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Land valuation objections in Queensland

14 April 2020

#Planning, Environment & Sustainability, #COVID-19

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Land valuation objections in Queensland

If, as a landowner, you do not agree with your recently received statutory land valuation, you can lodge an objection. In order for an objection to be considered, it must provide sufficient information to demonstrate that the valuation is incorrect. This would likely include valuation evidence based on comparable property sales. The objection must be lodged within 60 days of the date of issue of the valuation notice. For the 2020 annual valuations, this date is 5 May 2020.

Landowners wishing to submit an objection to their annual land valuation and are unable to do so by 5 May 2020 due to the COVID-19 pandemic and state that on the objection, can lodge a late objection up until 1 July 2020. Each objection lodged after 5 May 2020 will be assessed on a case by case basis and should include reasons for late lodgement.

The objection process

An objection must be properly made in accordance with the Land Valuation Act 2010 (Qld).

In order for it to be properly made, it needs to be in the approved form signed by the objector and be accompanied by the appropriate fee and contain grounds of objection. The Department of Natural Resources, Mines and Energy (DNRME) – State Valuation Service publishes useful landowners’ guides to statutory land valuation objections, including:

Once the objection is lodged

Once an objection is lodged, the DNRME determine whether it meets the requirements contained in the Land Valuation Act 2010 (Qld) for it to be considered properly made. If the requirements are not met, a correction notice is issued with details of the problems and provides for the opportunity to correct any issues and return the objection within 28 days. Once considered “properly made”, the Valuer-General appoints a valuer from within the DNRME to consider the grounds raised in the objection and the valuation amount sought. The valuer may request additional information by issuing an information notice. If the valuation amount is less than $5 million, an invitation to attend an objection conference may be issued. Where the valuation exceeds $5 million, a compulsory objection conference that is chaired by an independent chairperson is conducted.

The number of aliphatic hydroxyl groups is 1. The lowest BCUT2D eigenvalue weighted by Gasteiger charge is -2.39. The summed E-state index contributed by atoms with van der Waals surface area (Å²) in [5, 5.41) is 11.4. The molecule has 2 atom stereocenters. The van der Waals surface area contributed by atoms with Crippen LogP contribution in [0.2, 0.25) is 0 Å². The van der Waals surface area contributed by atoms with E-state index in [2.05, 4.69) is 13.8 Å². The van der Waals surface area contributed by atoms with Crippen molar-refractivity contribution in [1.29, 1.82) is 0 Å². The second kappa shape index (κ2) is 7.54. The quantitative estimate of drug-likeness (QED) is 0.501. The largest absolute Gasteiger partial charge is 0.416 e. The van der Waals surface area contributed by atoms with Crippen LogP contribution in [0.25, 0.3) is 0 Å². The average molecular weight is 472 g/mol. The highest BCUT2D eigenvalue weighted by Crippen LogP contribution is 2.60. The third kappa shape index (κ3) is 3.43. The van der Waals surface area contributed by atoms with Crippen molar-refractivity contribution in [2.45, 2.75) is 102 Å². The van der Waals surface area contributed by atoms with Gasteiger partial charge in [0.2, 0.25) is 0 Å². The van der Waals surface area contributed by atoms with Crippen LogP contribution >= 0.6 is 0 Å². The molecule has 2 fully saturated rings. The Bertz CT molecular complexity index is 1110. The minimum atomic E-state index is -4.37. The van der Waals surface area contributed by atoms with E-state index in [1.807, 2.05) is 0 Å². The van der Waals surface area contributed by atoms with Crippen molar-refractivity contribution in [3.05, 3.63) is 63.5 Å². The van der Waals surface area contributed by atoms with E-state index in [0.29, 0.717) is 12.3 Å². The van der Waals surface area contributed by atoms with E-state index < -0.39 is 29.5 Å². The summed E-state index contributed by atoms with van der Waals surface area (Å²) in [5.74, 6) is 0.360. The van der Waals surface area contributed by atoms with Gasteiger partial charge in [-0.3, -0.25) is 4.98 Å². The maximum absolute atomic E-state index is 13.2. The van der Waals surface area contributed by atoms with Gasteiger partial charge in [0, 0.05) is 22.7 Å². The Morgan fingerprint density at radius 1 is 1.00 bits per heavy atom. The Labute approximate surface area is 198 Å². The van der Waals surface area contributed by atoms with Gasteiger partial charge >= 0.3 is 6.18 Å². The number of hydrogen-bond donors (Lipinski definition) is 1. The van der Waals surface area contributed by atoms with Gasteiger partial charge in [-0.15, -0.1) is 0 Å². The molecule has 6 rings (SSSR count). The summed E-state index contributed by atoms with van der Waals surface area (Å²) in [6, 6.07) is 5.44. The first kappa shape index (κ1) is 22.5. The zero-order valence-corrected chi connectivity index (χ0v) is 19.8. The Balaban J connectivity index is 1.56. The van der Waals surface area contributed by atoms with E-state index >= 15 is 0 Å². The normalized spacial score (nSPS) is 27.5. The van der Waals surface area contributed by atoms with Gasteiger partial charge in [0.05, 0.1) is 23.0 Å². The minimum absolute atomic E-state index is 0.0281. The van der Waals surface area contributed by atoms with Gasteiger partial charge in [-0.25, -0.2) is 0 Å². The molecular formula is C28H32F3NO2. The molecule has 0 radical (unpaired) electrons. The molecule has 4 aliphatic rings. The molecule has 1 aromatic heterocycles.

Decision on objections

When a decision is made on the objection, it is notified in writing to the objector. If you do not agree with the objection decision, an appeal to the Land Court can be filed.

Land Court process for objections to valuations

Appeals against the Valuer-General’s objection decisions typically progress through the following steps:

  • a Notice of Appeal is lodged with the Land Court and served on the Valuer-General
  • the Land Court holds a directions hearing to make orders and set a timetable down for steps undertaken by the parties to progress the appeal
  • the parties make disclosure of documents relevant to the objection that are in their control or possession
  • the parties identify and nominate expert witnesses (typically valuers and town planners) they intend to rely on at the hearing of the appeal
  • the Land Court may direct the parties to participate in a Court Managed Expert Evidence Process (CMEE Process) whereby the parties attend a without prejudice meeting to manage the process of obtaining and giving expert evidence in the appeal. The CMEE Process can assist to identify the true issues in dispute in the appeal and to narrow the scope of the matters that will need to be considered by the expert witnesses
  • the expert witnesses participate in a joint expert meeting and prepare a joint expert report that identifies the areas of agreement and the disagreement between the experts in respect of the issues in dispute relevant to their area of expertise
  • a Court-supervised mediation is usually conducted after the experts have completed their joint expert reports
  • if the appeal is not resolved, the expert witnesses may then produce a further statement of evidence addressing the areas of disagreement coming from their joint expert report
  • the Land Court will review the appeal and determine whether the matter is ready to proceed to a hearing and will subsequently allocate hearing dates for the appeal
  • the Land Court will hear the appeal and make a determination.

Author: Gerard Timbs

The information in this publication is of a general nature and is not intended to address the circumstances of any particular individual or entity. Although we endeavour to provide accurate and timely information, we do not guarantee that the information in this newsletter is accurate at the date it is received or that it will continue to be accurate in the future.

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